Monthly Blog Archives: August 2014

Track Record of Trust

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“I remember the days of old; I meditate on all Your doings; I muse on the work of Your hands.  I stretch out my hands to You; My soul longs for You, as a parched land… I trust in You; Teach me the way in which I should walk; For to You I lift up my soul.”      Psalm 143:5-6, 8

How do you build trust in someone?  I believe that is by looking at their track record.  If they have been trustworthy in the past, then you can put your trust in them.  If they have broken your trust in the past, then you will probably be wary of trusting them again unless you have seen a radical change in their lives.  These verses start with remembering the days of old.  This is looking back at God’s track record both in the Old and New Testament and in your life.  It is good to write down answered prayers and times when you saw God’s hand in your circumstances.  Our brains tend to forget.  But by looking back you will see that God can be trusted.

Now, there may be some incident in your past where you believe God let you down.  Take a closer look and really ask yourself if it was God’s doing, Satan’s doing, or your own doing.  More than likely, God was not to blame.  He is faithful and true by His very character.  You might say, “Well, He didn’t make it happen, but he sure didn’t take me out of the situation either.”  That’s fair.  But again, sometimes God allows hard situations into our lives so that we will draw closer to Him, we will trust Him, we will realize our need for Him, or that we might be pruned so that our character more closely reflects Him.  God is at work.  He loves you.  If your past cries out that God is unfaithful, then you need to really look at the character of God and recognize that we live in a world ruled by Satan.

When we begin to see God’s goodness and faithfulness in the past and meditate on it then we can stretch out our hands to Him.  He was faithful then, He never changes, so He will be faithful now.  Lean on God.  Don’t look for what God can do for you, but rather, look at God – sit with Him, read His word, know Him.  He wants to know you!  When that track record of trust is laid down in your mind then you will be able to say, “Teach me the way in which I should walk.” because you know that God will not let you down.  His eternal purpose will be met in you and you will have been transformed to be ready for eternity!

As you look back and remember, if you find that you are angry at God, that’s okay.  Tell Him.  He is big enough to handle your anger.  Get it out.  Talk through it with someone and then let God begin to heal the hurts of the past.  He is the God of comfort and healing.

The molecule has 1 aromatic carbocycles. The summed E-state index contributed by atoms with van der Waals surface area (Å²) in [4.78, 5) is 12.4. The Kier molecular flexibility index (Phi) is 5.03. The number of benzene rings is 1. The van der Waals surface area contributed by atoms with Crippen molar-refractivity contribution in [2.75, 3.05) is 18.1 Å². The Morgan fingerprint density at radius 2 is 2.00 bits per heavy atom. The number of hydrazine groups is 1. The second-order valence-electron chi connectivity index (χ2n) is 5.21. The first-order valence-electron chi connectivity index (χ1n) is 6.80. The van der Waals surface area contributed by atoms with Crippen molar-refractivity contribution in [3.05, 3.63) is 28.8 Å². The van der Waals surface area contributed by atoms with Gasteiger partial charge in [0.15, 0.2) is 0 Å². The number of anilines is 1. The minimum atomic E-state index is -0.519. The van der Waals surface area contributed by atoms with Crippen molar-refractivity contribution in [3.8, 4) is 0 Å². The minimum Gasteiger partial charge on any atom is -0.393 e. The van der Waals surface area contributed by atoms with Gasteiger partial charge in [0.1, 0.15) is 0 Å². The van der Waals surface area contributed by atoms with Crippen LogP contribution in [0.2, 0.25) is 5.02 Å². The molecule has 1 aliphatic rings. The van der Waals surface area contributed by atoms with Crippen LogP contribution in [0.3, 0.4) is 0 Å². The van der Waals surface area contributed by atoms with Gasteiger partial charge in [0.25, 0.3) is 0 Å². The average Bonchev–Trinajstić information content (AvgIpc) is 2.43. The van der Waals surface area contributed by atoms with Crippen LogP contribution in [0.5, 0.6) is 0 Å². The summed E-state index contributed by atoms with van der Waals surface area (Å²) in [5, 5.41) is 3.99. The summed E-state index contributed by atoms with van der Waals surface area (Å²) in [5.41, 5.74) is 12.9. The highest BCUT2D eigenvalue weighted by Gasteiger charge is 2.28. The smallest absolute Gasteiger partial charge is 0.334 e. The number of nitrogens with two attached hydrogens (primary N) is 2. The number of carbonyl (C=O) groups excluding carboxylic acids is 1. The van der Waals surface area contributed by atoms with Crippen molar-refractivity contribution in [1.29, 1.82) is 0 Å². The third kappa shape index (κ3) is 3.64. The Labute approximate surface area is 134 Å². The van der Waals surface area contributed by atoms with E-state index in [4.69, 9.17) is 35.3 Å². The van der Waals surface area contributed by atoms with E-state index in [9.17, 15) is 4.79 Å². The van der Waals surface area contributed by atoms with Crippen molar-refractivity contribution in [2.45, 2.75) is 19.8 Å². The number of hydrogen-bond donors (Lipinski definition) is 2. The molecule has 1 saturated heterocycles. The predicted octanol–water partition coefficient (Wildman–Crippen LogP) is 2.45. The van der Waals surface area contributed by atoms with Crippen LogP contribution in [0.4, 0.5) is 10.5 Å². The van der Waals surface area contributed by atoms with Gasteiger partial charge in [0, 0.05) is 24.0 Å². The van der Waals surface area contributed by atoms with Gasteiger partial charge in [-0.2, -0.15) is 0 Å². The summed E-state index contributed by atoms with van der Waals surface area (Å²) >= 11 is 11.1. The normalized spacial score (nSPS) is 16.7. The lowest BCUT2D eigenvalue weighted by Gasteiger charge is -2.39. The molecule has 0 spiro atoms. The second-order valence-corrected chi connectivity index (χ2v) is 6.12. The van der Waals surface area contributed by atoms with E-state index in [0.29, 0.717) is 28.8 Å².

The devotional this week is provided by Dara Halydier.  Dara Halydier attended HPU in 1985 and now lives Early, Texas with her husband Tracy who graduated from HPU in 1986. They have five grown sons and run Abiding Truth Ministry which consists of writing curriculum, teaching at women’s retreats and speaking at homeschool conferences.  Dara has written Practical Proverbs for Older Students which is aimed at upper high school to college age students.

Be Still

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Be Still

“Be still and know that I am God.” Psalm 46:10

“Still” is not an easy adverb for me. My job is to “do.” My affirmation comes primarily from doing. As a Christian I am expected to “do” the will of God.

Thus, I have chosen to be a part of a doing church‑‑a church and denomination noted for activity and involvement. And I am thankful to be a part of such a church. But I sense that I, and my fellow church members, often run out of steam and spiritual peace in the practice of our doing.

Could it be that to truly know God and “to do” His will, I have to “be still.” Paul Turnier, the noted physician and author, once said to a group of us that, “When God really wants to get our attention, He whispers.” Maybe I need to pause in my busy-ness and dampen the noise of life about me so that I can hear that whisper. Then, possibly, my doing will take on more direction and meaning.

Be…

Be still…

Be still and know…

Be still and know that I am God.

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The devotional this week is submitted by Wilson Wayne Grant, a 1962 graduate of HPU. He is married to Veronica Sorley, a 1965 graduate of HPU. They have two children and four grandchildren. He completed his medical training at the University of Texas in Galveston. He practices pediatrics in San Antonio. He loves writing, and his latest book is Living the Lord’s Prayer Day by Day. Dr. Grant currently severs on the HPU Board of Trustees.

Devotional – August 11

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Trust in the LORD with all your heart and do not lean on your own understanding.  In all your ways acknowledge Him, and He will make your paths straight.
Proverbs 3:5-6

Ever felt yourself melt down to a puddle on the floor? It happens when we get so disappointed we don’t see much future in going on. It happens when we set our expectations too soon.

I’m as prone as anyone to want instant gratification, instant success, instant pudding. I’m a great sprinter, not so great in marathons. As a result I tend to evaluate things before their time.